In all the spectacle of war there has seldom been a sight the equal of British General Burgoyne's campaign of 1777. The float and march south from Canada had almost a surreal quality juxtaposed against the Adirondack wilderness. Hundreds of vessels making up an immense inland navy on Lake Champlain transported nearly 9,000 combatants together with 138 cannon. Burgoyne's objective was Fort Ticonderoga and from there, Albany, and a rendezvous with British forces coming from New York City. The strategic purpose of the campaign was nothing short of an end to the American Rebellion.
The intrigue on the American side lay in the cult of personality. Saratoga was to be Benedict Arnold's greatest victory in a string of successes which rank him among the finest field commanders of the era. Known to all Americans as the great traitor, it is ironic to discover that twice he salvaged the Revolution from certain collapse. It was Arnold's conspicuous gallantry and bold leadership which assured America victory at Saratoga and, by extension, its independence.
The fighting at Freeman's Farm would be savage. Here no farmer's militia, but rather Continental Regulars (anxious to redeem a recent reputation for retreat), stood toe to toe with Europe's finest. The sanguinary nature of the fighting was summed up best by American Brigadier General John Glover who said, "Both sides seemed determined to conquer or die."
It's the 19th of September, 1777. Do you, as the British, attempt to storm the prepared American positions on the high ground at Bemis Heights in order to open up the River Road and the most direct route to Albany? Or do you attempt to turn the American left where intelligence reports the American defenses are incomplete and the ground favors your approach? How will you employ the large number of Hessian mercenaries in your army? Will their performance match their reputation?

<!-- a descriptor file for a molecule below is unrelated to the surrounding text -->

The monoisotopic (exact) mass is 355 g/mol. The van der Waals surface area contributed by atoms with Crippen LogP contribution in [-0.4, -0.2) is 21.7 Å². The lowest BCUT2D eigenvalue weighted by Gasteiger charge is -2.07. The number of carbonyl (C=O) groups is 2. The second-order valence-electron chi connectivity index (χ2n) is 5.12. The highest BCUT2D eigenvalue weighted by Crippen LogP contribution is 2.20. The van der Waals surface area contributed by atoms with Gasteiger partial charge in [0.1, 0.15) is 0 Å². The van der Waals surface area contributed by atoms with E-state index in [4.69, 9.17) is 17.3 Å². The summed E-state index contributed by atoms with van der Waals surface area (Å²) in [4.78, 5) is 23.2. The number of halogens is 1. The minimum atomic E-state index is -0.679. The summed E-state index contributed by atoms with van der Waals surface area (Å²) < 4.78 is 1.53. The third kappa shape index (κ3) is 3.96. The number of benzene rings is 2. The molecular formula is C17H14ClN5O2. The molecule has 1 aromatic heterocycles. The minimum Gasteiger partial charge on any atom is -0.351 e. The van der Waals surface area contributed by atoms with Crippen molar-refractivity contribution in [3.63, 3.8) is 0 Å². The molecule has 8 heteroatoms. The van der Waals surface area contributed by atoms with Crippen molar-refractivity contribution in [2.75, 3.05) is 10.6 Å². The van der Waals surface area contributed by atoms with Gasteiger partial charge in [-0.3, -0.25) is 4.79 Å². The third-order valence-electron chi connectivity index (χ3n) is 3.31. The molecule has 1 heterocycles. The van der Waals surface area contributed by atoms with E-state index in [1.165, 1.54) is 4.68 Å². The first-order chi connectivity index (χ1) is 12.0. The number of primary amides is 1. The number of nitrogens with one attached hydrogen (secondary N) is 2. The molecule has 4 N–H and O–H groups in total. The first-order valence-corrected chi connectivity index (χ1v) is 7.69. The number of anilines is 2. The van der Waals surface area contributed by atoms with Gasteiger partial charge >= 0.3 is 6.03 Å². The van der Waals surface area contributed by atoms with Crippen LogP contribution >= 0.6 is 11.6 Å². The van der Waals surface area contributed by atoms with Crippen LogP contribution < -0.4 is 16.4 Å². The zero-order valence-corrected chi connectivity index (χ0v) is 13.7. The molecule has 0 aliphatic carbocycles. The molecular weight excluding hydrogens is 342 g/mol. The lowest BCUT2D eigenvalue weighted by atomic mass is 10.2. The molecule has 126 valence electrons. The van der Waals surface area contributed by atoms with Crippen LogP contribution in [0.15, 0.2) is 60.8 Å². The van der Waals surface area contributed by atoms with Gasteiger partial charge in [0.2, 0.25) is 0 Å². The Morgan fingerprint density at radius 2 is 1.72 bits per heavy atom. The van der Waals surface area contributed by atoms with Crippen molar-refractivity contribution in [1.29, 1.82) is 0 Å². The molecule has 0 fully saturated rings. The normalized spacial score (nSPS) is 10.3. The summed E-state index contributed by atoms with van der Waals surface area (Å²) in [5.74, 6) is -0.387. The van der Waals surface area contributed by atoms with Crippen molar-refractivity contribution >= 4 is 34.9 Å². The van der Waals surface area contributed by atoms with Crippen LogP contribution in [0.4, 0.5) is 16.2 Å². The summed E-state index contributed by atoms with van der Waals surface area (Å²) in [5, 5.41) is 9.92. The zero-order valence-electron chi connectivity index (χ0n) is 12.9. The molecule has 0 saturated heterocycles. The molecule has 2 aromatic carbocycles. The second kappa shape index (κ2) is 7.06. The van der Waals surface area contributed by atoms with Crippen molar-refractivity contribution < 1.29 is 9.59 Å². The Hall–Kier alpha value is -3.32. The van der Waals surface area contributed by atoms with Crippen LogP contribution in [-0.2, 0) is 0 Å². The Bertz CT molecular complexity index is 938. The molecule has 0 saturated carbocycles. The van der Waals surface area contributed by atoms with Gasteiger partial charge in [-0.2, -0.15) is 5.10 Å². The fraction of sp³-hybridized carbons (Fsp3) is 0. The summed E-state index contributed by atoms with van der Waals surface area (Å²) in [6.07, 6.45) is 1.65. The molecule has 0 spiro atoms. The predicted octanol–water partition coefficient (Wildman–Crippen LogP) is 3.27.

As the Americans do you wait on Bemis Heights for the approach of the enemy as General Gates preferred, or do you sortie and meet the approach of the British in the forests where their artillery will be of little value? Will Generals Gates and Arnold cooperate, or will their feud spell disaster for the American cause? And what of the fog on this chilly Autumn morning? Will it be an ally to the Americans by impeding the progress of the enemy?
These are only a few of the challenges facing you as you relive one of history's most decisive battles and the turning point of the American Revolution.
Set-up in 5 minutes, play in 2 hours, and is ideal for tournament play.
Each side can aspire to 3 levels of victory each with its own set of conditions.
Random player order assures variability of play.
Army morale track measures tenacity and will to fight of opposing forces.
Gates-Arnold controversy, with variants.
Unique capabilities for rifle armed units.
8 tactics chits with use restricted to gain close combat modifiers.
Combat results which include pinned, capture, and step reduction.
Leaders -- Gates, Arnold, Morgan, Burgoyne, von Reidesel, and Fraser.
Basic -- Advanced -- and Optional Rules formats including: American garrison requirements, diversion, momentum, Jaeger capabilities, and fog.
2006 Edition Additions
The 1st Edition of GMT's award-winning Saratoga: Turning Point of the American Revolution portrayed the tense struggle in front of Bemis Heights that became known as The Battle of Freeman's Farm. The 2006 edition includes that original battle PLUS counters and rules to allow gamers to model the possibility of a renewed British attack on the next day.
NEW "Next Day Scenario" Information:
The Battle of Freeman's Farm was a marginal British victory but a strategic stalemate. American General Gates, in superior numbers and on prepared ground, was still astride the only road to Albany. Burgoyne saw no real flexibility in his orders. He had to press the attack and intended to do so the very next day.